I have no idea. I think my life would be a bit simpler if I was straight, bi or gay :/


    Sent from my iPhone

  5. #5

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    Quote Originally Posted by NutFreeFruitcake View Post
    Lack of sexual interest in other people, that is, a sexual orientation towards no group of people. I do not see this as mutually exclusive with romantic interests, but the line is drawn at actually getting any useful level sexual arousal from other people.
    So (just to make sure i'm understanding correctly) if someone was aroused by another person, would that mean they are not asexual? What about if someone was aroused by someone, but not by the idea of "banging" (to be crude) them? Again don't disagree (afterall it is opinion) just trying to get clarification is all =P.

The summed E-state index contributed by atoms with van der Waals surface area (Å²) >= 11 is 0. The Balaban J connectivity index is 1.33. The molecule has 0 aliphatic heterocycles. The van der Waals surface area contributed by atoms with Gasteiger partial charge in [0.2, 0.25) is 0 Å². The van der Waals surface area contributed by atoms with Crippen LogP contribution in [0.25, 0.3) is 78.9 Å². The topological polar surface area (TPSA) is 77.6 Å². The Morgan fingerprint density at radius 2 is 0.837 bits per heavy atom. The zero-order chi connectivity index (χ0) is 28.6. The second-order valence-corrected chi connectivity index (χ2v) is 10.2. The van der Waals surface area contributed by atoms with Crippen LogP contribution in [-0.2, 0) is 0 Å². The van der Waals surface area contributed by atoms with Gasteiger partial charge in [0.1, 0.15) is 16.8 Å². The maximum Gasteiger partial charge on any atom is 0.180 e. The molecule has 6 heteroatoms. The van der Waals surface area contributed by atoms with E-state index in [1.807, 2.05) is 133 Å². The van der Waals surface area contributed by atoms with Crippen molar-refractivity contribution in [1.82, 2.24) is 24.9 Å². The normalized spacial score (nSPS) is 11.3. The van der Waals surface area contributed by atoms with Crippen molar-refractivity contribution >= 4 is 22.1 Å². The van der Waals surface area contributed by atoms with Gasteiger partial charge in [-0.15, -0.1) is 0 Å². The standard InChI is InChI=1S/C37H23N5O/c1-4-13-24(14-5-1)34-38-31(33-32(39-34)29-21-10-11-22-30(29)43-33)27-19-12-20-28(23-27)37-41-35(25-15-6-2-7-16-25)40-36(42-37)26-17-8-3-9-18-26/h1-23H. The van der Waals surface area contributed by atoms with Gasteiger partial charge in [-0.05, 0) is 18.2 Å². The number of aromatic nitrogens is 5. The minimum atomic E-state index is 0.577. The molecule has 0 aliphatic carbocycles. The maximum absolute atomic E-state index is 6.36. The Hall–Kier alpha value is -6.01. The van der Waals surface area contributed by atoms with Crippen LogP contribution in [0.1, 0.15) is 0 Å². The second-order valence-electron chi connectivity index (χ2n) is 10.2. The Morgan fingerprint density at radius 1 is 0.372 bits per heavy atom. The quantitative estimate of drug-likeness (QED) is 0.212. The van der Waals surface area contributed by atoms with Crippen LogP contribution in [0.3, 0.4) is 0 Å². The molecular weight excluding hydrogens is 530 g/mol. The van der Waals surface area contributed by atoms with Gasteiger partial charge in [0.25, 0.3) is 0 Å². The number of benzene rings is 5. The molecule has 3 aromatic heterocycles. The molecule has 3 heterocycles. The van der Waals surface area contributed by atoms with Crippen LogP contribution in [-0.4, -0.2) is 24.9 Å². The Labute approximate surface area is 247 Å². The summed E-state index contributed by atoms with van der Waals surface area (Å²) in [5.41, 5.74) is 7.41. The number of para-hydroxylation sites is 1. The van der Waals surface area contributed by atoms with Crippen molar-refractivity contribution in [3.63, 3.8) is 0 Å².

Quote Originally Posted by NutFreeFruitcake View Post
    2 obvious ones? You mean one other than sex itself is obvious?

    Is it masturbation? Is it kissing? Is it flirting? Is it looking at porn? I'm more curious now as to what you find obvious than in trying to answer the question.
    Didn't want to get too "mature" in the OP, but the two obvious I was think of was sex and masturbation.



    Quote Originally Posted by NutFreeFruitcake View Post
    How, exactly would this work?

    I'm a guy, and I can't imagine how functionally I could do it with a girl. Don't you have to actually be turned on for that to work?

    With another guy? I suppose if he did it in line with my fetishes, it could work, but just sex for the sake of sex, no, that would be very painful.


    Oh, and I'd need a partner, but I've no interest in anyone. I've never "fallen in love". How, or more specifically, why, would anything ever get to the bedroom?